22 Budget-Saving Tips for Planning and Designing Your Kitchen
By Barbara Jacksier
Even if your idea of an elaborate meal is a frozen lasagna paired with a young boxed wine, you still probably have fantasies of the perfect kitchen. There’s something so alluring about the kitchen: the place where both Thanksgiving meals and science-fair projects are concocted. So it’s understandable that you’ll want to get the most bang for your buck in that room, even if the most often-used appliance is the microwave.
And you’re in luck. According to designers, the kitchen is the easiest place to cook up a budget compromise. Read on for some cost-cutting kitchen ideas to limit your expenses, yet create a kitchen that lives up to your expectations and then some.
By the Numbers.
Keep in mind that the total cost of your kitchen should be between 5 and 15 percent of your total construction costs. If you spend less or more than that, you may not get a good return on your investment if you ever need to re-sell your log home. Of your kitchen budget, your cabinetry should account for about 50 percent of the total cost.
Don’t Fear DIY.
There are plenty of simple, do-it-yourself projects when it comes to finishing a kitchen. Tiling a backsplash is relatively easy, as is tiling countertops. Hooking up appliances yourself can save you the installation costs. And try a dummy-proof faux finish or stencil on drywalled surfaces to impart some personality in your kitchen.
Instead of going with pricey ceiling detailing in your kitchen, install ceiling-mounted racks to hang copper pots. The pots’ golden-auburn color will fill your kitchen with a warm glow and add textural interest. But make sure you get pots coated with permanent varnish so they don’t have to be constantly polished.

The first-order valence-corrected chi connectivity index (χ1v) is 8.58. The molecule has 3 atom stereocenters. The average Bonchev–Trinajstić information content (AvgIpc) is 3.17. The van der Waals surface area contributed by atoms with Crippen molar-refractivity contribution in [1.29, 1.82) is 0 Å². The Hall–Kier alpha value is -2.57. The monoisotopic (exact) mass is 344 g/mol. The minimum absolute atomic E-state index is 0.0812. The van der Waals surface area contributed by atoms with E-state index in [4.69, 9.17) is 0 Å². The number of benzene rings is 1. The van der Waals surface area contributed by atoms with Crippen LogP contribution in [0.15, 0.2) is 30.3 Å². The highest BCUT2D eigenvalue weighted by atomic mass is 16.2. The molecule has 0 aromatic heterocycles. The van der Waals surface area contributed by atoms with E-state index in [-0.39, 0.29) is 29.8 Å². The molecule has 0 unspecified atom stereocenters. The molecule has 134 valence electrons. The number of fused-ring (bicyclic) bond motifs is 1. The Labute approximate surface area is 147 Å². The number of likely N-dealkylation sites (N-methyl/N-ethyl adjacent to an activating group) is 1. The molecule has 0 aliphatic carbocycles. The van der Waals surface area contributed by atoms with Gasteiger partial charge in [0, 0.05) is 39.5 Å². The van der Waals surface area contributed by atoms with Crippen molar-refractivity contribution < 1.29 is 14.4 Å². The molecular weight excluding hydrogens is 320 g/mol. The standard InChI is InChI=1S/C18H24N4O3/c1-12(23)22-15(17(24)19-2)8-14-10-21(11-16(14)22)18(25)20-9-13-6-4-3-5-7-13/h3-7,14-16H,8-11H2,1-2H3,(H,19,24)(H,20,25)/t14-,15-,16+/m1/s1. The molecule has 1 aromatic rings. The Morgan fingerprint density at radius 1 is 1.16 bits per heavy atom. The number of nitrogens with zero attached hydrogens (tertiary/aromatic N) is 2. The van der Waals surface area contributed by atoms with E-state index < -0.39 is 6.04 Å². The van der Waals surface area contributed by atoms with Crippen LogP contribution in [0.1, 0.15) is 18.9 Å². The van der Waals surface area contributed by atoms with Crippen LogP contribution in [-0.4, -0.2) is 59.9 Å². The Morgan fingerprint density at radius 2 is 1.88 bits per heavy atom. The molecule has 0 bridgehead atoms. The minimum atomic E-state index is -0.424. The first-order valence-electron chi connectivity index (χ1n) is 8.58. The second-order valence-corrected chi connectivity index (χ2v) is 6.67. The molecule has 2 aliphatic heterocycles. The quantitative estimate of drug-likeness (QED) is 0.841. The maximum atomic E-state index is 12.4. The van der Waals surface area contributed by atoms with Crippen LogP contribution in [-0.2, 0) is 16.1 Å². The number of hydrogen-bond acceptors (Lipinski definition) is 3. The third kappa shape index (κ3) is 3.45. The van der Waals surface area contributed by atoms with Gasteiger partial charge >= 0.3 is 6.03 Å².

Phase It Out.
Before you begin construction, ask yourself: What is essential for a useable kitchen? What can be put off until later? What can you do without? A prominent kitchen designer from SEN Design Group suggests a two-phase building plan. In Phase 1, install base cabinets without accessories, like crown molding or built-in organizers. Phase 2, to be constructed when your budget permits, includes add-ons and upgrades, such as roll-out shelves, tray dividers, utensil dividers, and double garbage inserts that will make your kitchen uniquely your own.
Need extra burners? Including a wood-burning stove in your kitchen plans — one with two ovens and several top burners — can be less expensive than installing a top-of-the-line six-burner stove and a double wall oven. Plus, you’ll get the added benefit of the cozy ambiance a wood-burning stove provides.
Adding an outdoor kitchen or a patio cooking station is great for entertaining and allows the resident chef to still be a part of the party. However, before committing to this expensive add-on, consider your climate. If you’re building a second home in an area where winters are long and snows are heavy, you’ll probably only use the outdoor cooking area eight to 10 times a year.
Plan to build a single hearth wall for back-to-back fireplaces in the kitchen and an adjoining dining room or great room. The most economical such design utilizes a “see-thru” unit, which is simply a fireplace that opens both in front and in back. Another option is to build two separate fireplaces with two separate flues (exhaust vents), but a common chimney and wall.
Are You An Iron Chef?
“Don’t spend more than 15 percent of your total kitchen budget on appliances,” recommends Ronnie Fryman, a senior designer at Ventura, California-based Kitchen Places and member of SEN Design Group, a professional organization of independent kitchen designers. “One way to cut costs is to indulge only in the appliance you use the most. Only serious cooks need all professional-grade appliances. If your menu repertoire consists mainly of casseroles and microwave meals, select an appliance with just enough BTUs to keep you from burning scrambled eggs.”
Buying regular appliances instead of going pro can help keep lower costs, but so can shopping around. Discount stores, such as those operated by Habitat For Humanity, sell building items donated by major home supply chains, contractors, demolition crews and individuals for a fraction of their normal prices. Go to www.habitat.org and click on “Restores” to save money, while also helping fund the construction of Habitat houses within your community.
Location, Location, Location.